By contributor Jonah Kessel and edited by site editor Dan Chung:
The World Press Photo multimedia competition is now a few years old. It seeks to recognise photojournalists and multimedia professionals for excellence in this field. The criteria used to judge these awards have been controversial and their definition of multimedia for the purposes of this contest has varied. After visiting their headquarters, our contributor Jonah Kessel decided to send them this open letter:
To Micha Bruinvels:
Contest coordinator at World Press Photo
Thank you for inviting me to visit World Press Photo in Amsterdam last week. It was a true pleasure to meet you and your colleagues as well as to see and learn about all of the work being done to promote and improve visual journalism around the world by WPP.
It was also very insightful to be able to talk to you about WPP’s young multimedia contest and the challenges that occur in trying to create categories that are applicable to a constantly changing media environment across the globe.
Every year, following contest season there seems to be quite a lot of debate about who wins what as well as what categories and merits multimedia journalists are judged in. While debate and discussion are healthy, there has been some criticism of the contest categories of WPP’s multimedia site, including on this site here and here.
Leaving the office of World Press Photo with a greater understanding of some of the challenges involved in creating contests like this, I started to ask myself: How would I create a contest that would best judge the work being done in multimedia journalism on a global scale? Well, here’s how.
First, I would outline some divisions and factors that shape video production quality and issues that could occur in judging them.
Examples: Feature, Sports, Politics, Election, Breaking News, Feature
Can we judge a sports video against a politics video?
Examples: Character Profile, Calendar Video Journalism, Breaking News, Issue
Should a single source character profile be judged against an issues based piece?
- MEDIUM AND TEAM MEMBERS vs SOLO
Example: TV, Newspaper, Web
Newspapers and televisions are very different in terms of production style. Is it fair to judge the work of a solo newspaper video journalist next to a television journalist with a team of five?
Example: Under 5 minutes, Over 5 minutes
How does length play into judging videos? Can a 2 minute video be judged against a 5 minute video?
- PRODUCTION TIMELINE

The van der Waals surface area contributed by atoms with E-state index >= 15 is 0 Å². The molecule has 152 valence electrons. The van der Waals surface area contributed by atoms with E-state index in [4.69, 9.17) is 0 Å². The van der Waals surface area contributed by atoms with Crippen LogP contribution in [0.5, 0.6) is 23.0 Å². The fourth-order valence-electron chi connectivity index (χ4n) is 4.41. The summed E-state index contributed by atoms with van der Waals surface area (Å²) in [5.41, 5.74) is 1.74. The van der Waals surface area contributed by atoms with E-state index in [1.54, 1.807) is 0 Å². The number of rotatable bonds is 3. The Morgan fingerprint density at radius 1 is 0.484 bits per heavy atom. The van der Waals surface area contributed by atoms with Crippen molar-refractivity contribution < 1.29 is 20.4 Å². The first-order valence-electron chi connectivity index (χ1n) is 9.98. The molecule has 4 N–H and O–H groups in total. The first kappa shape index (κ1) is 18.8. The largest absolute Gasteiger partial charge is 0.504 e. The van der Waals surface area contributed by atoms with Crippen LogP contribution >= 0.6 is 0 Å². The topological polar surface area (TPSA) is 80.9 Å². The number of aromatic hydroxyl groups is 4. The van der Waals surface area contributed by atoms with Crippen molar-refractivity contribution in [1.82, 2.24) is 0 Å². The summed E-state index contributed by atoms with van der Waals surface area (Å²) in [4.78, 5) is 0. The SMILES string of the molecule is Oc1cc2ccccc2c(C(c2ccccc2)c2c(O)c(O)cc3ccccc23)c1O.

Example: One team spends one day shooting, another team spends a month.
Should someone who shot something in one day be in the same category as someone who spent a month on their production?
Example: $5000 vs $500
If one team has $5000 and one team only has $500, is the bigger budget team at an inherent advantage?
- AUDIENCE REACH
Example: Newspaper with 25,000 unique monthly hits, vs network with 5 million nightly viewers
With photo contests, we often separate larger publications to smaller publications because the journalists have different resources at their hands.
Having too many categories is not a real option, because you might not have enough excellent entries in every category — and there’s certainly no use in awarding things that aren’t excellent. If we took the above list for example, you’d have around 20 categories.
So based on the above factors and this consideration, I’ve compressed my contest to six categories that I believe would (1) better reflect the current media environment from a production stand point, (2) help to recognize a variety of visual journalists from different areas in the media and (3) still allow the simple and inherent qualities of powerful multimedia to speak for itself, regardless of how it was created or what it is about. In my contest, awards would be given for:
- 1) TELEVISION VIDEO JOURNALIST OF THE YEAR
Awarded to a staff member of a television station. Three videos must be submitted.
- 2) WEB AND NEWSPAPER VIDEO JOURNALIST OF THE YEAR
Awarded to any staff member of a newspaper or web site who makes video or multimedia to be used solely online. Three videos must be submitted.
- 3) FREELANCE VIDEO JOURNALIST OF THE YEAR
Awarded to any video or multimedia journalist who does not have a staff position. Super stringers or accredited journalists working for multiple publications should apply here. Three videos must be submitted.